# Wikipedia:WikiProject Astronomical objects/Infoboxes planets

Body name
[image of object]
Discovery
Discovered by ___name___
Discovered on ___date___
Orbital characteristics (Epoch J2000)
Semi-major axis km
(AU)
Ortbital circumference Tm (AU)
Eccentricity number
Perihelion km (AU)
Aphelion km (AU)
Orbital period d (other units, such as Julian years)
Synodic period d (a)
(w/respect to Earth)
Avg. orbital speed km/s
Max. orbital speed km/s
Min. orbital speed km/s
Inclination (to Ecliptic) °
(° to Sun's equator)
Longitude of the
ascending node
decimal ° (° ' ")
Argument of the
perihelion
decimal ° (° ' ")
Satellites number
Satellite of planet (only for Moons)
Physical characteristics
Mean diameter km (axis × axis × axis for ellipsoids)
Equatorial diameter km (Earth units)
Polar diameter km (Earth units)
Oblateness number
Surface area km2 (Earth units)
Volume km3 (Earth units)
Mass kg (Earth units)
Mean density g/cm3
Surface gravity m/s2 (gees)
Escape velocity km/s
Rotation period d (h)
Rotation velocity km/h (m/s) (at the equator)
Obliquity °
Right ascension
of North pole
° (h min s)
Declination °
Albedo number
Surface temperature
min mean max
nnn K nnn K nnn K
Atmospheric characteristics
Pressure kPa
most common  %
next-most-common  %
etcetera  %

Most of these entries should be measured in SI units. Some of them, however, should have more "human-accessible" units, in addition to SI units. I've indicated some cases with a second unit name in brackets. In the case of times (orbital periods, rotation), I think it best to give all periods in days for comparison purposes, and provide a translation (in parentheses) into years, days, hours, etc.; whatever is most appropriate for the duration being described.

Oh, and compared to table templates for things like the elements, I think that this template should be considered somewhat more flexible. Moons with no atmosphere whatsoever could skip the atmospheric composition section entirely, for example (though atmospheric density would still be listed). Moons also wouldn't have their orbital radii listed in AU, since AUs are such large units. For planets, use "perihelion" and "aphelion" instead of "periapsis" and "apoapsis."

In the case of "number of moons" and "is a moon of", only one of these rows will be used by any given object. There aren't any moons with moons (yet), though perhaps "co-orbital with" might be a useful row to add in a few cases.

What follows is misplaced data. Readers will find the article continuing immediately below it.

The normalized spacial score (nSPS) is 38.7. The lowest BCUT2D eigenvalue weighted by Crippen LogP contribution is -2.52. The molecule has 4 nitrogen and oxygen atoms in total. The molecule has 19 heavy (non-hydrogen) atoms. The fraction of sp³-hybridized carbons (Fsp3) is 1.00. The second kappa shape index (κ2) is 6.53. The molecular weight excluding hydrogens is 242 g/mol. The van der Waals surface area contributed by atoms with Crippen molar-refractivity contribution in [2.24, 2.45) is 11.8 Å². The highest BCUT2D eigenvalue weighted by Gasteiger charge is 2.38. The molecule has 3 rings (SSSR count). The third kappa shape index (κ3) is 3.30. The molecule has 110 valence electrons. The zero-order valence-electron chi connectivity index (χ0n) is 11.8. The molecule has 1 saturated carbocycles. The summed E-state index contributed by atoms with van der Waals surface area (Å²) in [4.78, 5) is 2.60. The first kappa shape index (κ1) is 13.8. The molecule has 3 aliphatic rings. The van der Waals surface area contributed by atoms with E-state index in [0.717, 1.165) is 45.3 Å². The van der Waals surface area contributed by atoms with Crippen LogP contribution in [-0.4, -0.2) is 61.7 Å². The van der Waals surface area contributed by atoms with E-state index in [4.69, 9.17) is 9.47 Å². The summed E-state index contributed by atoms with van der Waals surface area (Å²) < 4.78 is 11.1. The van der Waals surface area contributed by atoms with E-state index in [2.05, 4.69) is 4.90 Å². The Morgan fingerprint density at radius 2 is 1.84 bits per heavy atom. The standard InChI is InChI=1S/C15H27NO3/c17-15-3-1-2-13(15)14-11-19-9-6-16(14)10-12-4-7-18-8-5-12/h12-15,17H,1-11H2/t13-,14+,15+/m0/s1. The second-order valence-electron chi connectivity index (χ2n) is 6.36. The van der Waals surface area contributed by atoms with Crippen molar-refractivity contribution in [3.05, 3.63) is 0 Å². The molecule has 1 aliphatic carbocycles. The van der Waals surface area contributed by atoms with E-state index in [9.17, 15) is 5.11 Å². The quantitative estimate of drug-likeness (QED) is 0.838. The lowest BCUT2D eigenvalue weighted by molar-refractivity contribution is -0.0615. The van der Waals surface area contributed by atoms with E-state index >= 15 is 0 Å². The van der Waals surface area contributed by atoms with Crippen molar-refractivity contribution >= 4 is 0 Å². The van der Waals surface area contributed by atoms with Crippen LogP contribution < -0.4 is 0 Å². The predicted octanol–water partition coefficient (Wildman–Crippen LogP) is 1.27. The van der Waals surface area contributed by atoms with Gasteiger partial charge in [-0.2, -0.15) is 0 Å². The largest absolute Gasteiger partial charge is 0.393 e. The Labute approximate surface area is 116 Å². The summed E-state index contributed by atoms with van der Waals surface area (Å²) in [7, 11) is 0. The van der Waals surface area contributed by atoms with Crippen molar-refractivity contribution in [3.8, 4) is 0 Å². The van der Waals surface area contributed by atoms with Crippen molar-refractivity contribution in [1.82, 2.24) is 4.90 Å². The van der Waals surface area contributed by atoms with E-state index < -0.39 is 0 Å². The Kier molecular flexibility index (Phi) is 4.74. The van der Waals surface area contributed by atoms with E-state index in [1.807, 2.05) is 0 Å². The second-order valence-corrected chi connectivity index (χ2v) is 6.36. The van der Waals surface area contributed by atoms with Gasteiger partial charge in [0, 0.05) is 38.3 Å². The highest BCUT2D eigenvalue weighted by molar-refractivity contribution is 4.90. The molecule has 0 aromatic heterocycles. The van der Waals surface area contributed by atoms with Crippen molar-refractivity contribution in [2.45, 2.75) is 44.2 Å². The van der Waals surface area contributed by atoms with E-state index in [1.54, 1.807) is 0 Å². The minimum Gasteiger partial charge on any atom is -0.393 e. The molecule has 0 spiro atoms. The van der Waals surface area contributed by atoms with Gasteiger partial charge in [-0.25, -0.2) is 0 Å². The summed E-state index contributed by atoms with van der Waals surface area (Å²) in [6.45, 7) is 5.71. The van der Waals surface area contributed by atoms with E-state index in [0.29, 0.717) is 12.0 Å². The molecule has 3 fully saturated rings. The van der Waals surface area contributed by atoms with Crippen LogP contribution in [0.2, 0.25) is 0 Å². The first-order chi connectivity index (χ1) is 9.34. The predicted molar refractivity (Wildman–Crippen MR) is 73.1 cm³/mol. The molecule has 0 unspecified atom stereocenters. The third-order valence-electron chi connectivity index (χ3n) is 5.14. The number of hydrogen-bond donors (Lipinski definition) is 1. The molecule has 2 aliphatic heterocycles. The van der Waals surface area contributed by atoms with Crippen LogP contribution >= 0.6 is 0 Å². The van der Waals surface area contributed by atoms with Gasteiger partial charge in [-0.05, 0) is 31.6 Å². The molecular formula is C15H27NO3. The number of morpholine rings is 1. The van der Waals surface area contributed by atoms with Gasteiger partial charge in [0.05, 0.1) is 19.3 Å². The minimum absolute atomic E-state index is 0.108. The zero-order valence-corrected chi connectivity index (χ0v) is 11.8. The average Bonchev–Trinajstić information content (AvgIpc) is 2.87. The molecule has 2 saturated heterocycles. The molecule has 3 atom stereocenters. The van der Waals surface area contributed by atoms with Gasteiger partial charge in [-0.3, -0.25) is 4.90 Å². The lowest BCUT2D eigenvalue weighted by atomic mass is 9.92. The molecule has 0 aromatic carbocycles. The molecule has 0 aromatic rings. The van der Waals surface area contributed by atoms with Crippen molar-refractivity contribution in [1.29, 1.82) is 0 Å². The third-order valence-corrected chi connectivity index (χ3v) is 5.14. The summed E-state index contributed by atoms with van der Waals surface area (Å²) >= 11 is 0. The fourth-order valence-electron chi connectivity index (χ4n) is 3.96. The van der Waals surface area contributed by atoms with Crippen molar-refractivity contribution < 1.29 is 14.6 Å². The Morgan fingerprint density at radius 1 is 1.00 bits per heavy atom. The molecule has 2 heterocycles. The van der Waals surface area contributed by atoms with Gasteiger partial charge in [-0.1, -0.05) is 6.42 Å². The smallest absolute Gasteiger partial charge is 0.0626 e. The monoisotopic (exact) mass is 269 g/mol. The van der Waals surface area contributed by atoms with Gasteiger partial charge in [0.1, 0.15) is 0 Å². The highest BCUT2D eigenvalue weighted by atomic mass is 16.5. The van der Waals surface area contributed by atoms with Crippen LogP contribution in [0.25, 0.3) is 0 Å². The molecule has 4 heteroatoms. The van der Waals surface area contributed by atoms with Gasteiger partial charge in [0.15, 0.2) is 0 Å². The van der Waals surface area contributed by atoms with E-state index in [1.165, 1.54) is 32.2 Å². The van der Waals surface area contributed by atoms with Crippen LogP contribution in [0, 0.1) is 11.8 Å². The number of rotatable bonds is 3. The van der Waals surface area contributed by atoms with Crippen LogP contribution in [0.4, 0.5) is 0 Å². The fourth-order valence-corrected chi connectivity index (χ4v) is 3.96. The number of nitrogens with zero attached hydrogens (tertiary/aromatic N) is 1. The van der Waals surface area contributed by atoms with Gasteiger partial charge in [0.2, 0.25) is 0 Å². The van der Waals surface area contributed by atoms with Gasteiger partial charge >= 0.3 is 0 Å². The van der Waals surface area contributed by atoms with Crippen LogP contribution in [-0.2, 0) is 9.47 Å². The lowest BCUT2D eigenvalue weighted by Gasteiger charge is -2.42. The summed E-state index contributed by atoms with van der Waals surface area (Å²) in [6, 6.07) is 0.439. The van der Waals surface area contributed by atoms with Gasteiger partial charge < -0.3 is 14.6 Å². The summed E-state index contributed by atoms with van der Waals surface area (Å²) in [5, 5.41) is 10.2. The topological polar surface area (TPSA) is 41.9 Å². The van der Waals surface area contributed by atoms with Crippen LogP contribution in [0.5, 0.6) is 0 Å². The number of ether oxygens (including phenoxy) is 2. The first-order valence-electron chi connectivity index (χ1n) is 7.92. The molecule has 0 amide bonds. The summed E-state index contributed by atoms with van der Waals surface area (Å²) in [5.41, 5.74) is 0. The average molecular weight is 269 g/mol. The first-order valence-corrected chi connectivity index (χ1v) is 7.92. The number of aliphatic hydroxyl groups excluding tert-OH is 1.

A set of colours for use in the 2-column headers of this table:

rocky terrestrial body Transition metal color from the periodic table; rocky planets have lots of metals compared to the icy ones. Also, red is a "warmer" color than green, which fits the distribution of rocky and icy planets in the solar system. green contrasts nicely with the pink of rocky planets. Also, on the periodic table, it's the color of carbon, oxygen, hydrogen, and other common components of outer-solar-system ice. blue skies, and noble gases on the periodic table (including helium, which is only found in large quantities on gas giants. It escapes from smaller planets). Also, two out of four gas giants prefer the cool soothing color of blue.

On orbital characteristics: The orbital circumference should be computed from the semi-major axis using Ramanujan's approximation for ellipses. The ratio of that circumference to the period then gives the average orbital speed. The minimum and maximum speeds follow from Kepler's laws: ${\displaystyle v_{max}=2\pi a^{2}{\frac {\sqrt {1-e^{2}}}{Ta(1-e)}}}$ and ${\displaystyle v_{min}=2\pi a^{2}{\frac {\sqrt {1-e^{2}}}{Ta(1+e)}}}$. Note that, by convention, all orbital parameters are given in the primocentric reference system (heliocentric for the planets).

On physical characteristics: The surface area and volume of non-spherical objects (e.g. moonlets, asteroids) must use the proper ellipsoid formulae, because even slight departures from sphericity will make a large difference, particularly for the area.

On the subject of obliquity: Obliquity is the angle between the object's axis of rotation and the normal to the plane of its orbit. Do not confuse this with the Tilt listed in the JPL pages, which is a measure of the angle between the local Laplace plane and the primary's equatorial plane. In fact, most inner moons have synchronous rotations, so their obliquities will be, by definition, zero. Outer moons simply have not been seen from close up enough to determine their true obliquities (although Phoebe, recently seen by the Cassini probe, is an exception; see Talk:Phoebe (moon) for the derivation of its obliquity).

## Contents

### Conversion log

Still to be done:

Done:

 Mercury Venus Earth Mars Jupiter Metis Adrastea Amalthea Thebe Io Europa Ganymede Callisto Leda (still stubby) Himalia (still stubby) Lysithea (still stubby) Elara (still stubby) Ananke (still stubby) Carme (still stubby) Pasiphae (still stubby) Sinope (still stubby) Uranus Cordelia (work in progress) Ophelia (work in progress) Bianca (work in progress) Cressida (work in progress) Desdemona (work in progress) Juliet (work in progress) Rosalind (work in progress) Belinda (work in progress) Puck (work in progress) Miranda (work in progress) Oberon (work in progress) Ariel (in progress) Neptune Pluto

### Planet Template

Template: {{Planet}}

The above fields need incorporating into this template.

## Extrasolar planets

TrES-1
Orbital characteristics
0.0393 (± 0.0007)
Eccentricity 0.135 (± 0.096)
3.030065 (± 0.000008)
Inclination 88.2 (± 1)
Physical characteristics
Mass 0.61 (± 0.06)
Mean density
?